Tarpit: A world 6 level that takes place at a volcanic setting, that starts out at ground level for the first half and then leads to a higher up second half. The second half wound up being more difficult than it should have with its precise jumps across note blocks.
Ghost by Death's Sea: The first half was not too difficult, though the second half was hazed for its claustrophobic level layout, with numerous unkillable enemies coming after you. That segment in particular was heavily edited from the original.
Bubble Trouble: Here, he tried to do something he hasn't done before, and not go overkill like his last level. It was a level themed around swimmable bubbles moving on Layer 2. It looked very barebones without a background, but with his limited GFX knowledge, he rolled with it. This level was nowhere near as panned as his last one either.
It was accepted the first time it was sent, though it was updated four times to fix whatever issues arose (a bunch of them pertaining to World 7 difficulty). It's now his hardest and most relentlessly difficult romhack in his library (not counting Kaizo crap like he made in the past), and for most people, it's inconceivable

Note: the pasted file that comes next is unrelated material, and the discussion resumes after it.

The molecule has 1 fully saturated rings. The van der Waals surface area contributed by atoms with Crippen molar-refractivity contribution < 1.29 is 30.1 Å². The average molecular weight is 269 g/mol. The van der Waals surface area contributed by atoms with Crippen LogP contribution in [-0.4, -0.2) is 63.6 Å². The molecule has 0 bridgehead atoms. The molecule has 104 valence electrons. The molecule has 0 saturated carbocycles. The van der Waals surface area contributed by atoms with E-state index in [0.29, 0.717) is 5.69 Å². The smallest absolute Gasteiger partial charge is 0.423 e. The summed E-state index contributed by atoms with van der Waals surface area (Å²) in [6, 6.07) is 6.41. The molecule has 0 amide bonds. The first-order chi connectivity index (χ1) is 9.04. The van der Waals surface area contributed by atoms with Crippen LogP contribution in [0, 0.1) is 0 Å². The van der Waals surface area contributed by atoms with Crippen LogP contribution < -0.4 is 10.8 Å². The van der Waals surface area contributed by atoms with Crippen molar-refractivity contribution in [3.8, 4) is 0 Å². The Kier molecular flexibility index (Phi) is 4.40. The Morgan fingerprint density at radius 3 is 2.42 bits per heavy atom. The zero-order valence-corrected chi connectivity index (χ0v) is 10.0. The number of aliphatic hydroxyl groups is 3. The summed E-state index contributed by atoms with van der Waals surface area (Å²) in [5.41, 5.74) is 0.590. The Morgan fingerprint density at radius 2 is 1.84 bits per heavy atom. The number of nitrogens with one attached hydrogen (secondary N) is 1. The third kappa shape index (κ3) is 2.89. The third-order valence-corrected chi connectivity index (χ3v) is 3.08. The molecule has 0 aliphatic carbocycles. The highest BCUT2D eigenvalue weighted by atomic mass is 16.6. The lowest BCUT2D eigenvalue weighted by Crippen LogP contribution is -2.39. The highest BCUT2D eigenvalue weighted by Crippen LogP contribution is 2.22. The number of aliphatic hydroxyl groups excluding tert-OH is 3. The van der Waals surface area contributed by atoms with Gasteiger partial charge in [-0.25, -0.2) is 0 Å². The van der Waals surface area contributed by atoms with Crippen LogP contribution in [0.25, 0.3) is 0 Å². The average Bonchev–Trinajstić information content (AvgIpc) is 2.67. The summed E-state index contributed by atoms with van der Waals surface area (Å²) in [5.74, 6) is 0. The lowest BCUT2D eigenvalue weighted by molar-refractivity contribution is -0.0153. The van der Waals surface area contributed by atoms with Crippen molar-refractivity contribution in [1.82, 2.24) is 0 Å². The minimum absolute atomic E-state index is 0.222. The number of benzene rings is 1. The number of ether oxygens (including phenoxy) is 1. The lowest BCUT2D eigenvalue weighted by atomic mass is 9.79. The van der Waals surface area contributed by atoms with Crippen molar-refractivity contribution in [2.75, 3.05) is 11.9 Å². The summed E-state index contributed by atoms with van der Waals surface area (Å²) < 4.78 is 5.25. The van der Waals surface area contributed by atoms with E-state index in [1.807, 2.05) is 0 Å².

July 2013 - January 2014: Stray Off The Beaten Path
After finishing Way of the M, levelengine wanted to stray off the beaten path, and as a result, attempted a hack with custom drawn graphics and... an actual story and cutscenes, quickly named "Infinity Edge", named after a purchasable weapon in League of Legends.
During the latest stages of building Infinity Edge (sometime in December), while using YY-CHR to manipulate the game's graphics further, he realized that he wanted to get good at drawing graphics as well as building good levels.
Infinity Edge was completed. Less changes were made to get the final version, and it is overall easier than Way of The M. It also took a different path with its cutscenes and storyline. After being somewhat dissatisfied with the end result, he went on an entirely different path and went to work on a new hack after experimenting with Pac's SMW Enhanced base. The result of this is the experimental / avant-garde Colossus.
January 2014: A Different Direction
levelengine began work on his now biggest hack yet (99 exits long if
he pulls it off), Colossus. Over the course of its development, he learnt even more tricks, and it eventually got to the point where there were hardly any restrictions as to what he could do, and he could think of a way to get Colossus to do almost exactly what he wanted it to do. Also, he constantly wanted to know even more about SMW hacking and was always eager to take a step further.